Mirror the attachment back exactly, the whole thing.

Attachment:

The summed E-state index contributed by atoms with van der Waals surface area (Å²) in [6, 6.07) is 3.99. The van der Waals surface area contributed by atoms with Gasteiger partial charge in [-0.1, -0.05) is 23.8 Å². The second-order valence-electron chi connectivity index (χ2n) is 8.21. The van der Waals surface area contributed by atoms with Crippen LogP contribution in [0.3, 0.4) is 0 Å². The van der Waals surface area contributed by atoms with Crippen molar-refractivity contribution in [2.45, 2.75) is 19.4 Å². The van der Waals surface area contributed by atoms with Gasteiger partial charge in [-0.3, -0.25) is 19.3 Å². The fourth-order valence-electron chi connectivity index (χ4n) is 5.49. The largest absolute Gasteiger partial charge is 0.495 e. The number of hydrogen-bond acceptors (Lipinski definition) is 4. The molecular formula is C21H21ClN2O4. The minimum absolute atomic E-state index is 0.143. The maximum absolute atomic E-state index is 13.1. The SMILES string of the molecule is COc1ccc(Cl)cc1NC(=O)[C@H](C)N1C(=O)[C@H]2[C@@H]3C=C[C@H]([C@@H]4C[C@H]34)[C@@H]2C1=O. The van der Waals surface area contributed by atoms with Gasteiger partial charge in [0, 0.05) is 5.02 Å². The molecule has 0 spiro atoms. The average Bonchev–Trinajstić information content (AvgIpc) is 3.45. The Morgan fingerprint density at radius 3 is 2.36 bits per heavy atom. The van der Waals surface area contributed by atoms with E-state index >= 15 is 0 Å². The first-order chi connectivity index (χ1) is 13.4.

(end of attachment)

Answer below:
The summed E-state index contributed by atoms with van der Waals surface area (Å²) in [6, 6.07) is 3.99. The van der Waals surface area contributed by atoms with Gasteiger partial charge in [-0.1, -0.05) is 23.8 Å². The second-order valence-electron chi connectivity index (χ2n) is 8.21. The van der Waals surface area contributed by atoms with Crippen LogP contribution in [0.3, 0.4) is 0 Å². The van der Waals surface area contributed by atoms with Crippen molar-refractivity contribution in [2.45, 2.75) is 19.4 Å². The van der Waals surface area contributed by atoms with Gasteiger partial charge in [-0.3, -0.25) is 19.3 Å². The fourth-order valence-electron chi connectivity index (χ4n) is 5.49. The largest absolute Gasteiger partial charge is 0.495 e. The number of hydrogen-bond acceptors (Lipinski definition) is 4. The molecular formula is C21H21ClN2O4. The minimum absolute atomic E-state index is 0.143. The maximum absolute atomic E-state index is 13.1. The SMILES string of the molecule is COc1ccc(Cl)cc1NC(=O)[C@H](C)N1C(=O)[C@H]2[C@@H]3C=C[C@H]([C@@H]4C[C@H]34)[C@@H]2C1=O. The van der Waals surface area contributed by atoms with Gasteiger partial charge in [0, 0.05) is 5.02 Å². The molecule has 0 spiro atoms. The average Bonchev–Trinajstić information content (AvgIpc) is 3.45. The Morgan fingerprint density at radius 3 is 2.36 bits per heavy atom. The van der Waals surface area contributed by atoms with E-state index >= 15 is 0 Å². The first-order chi connectivity index (χ1) is 13.4.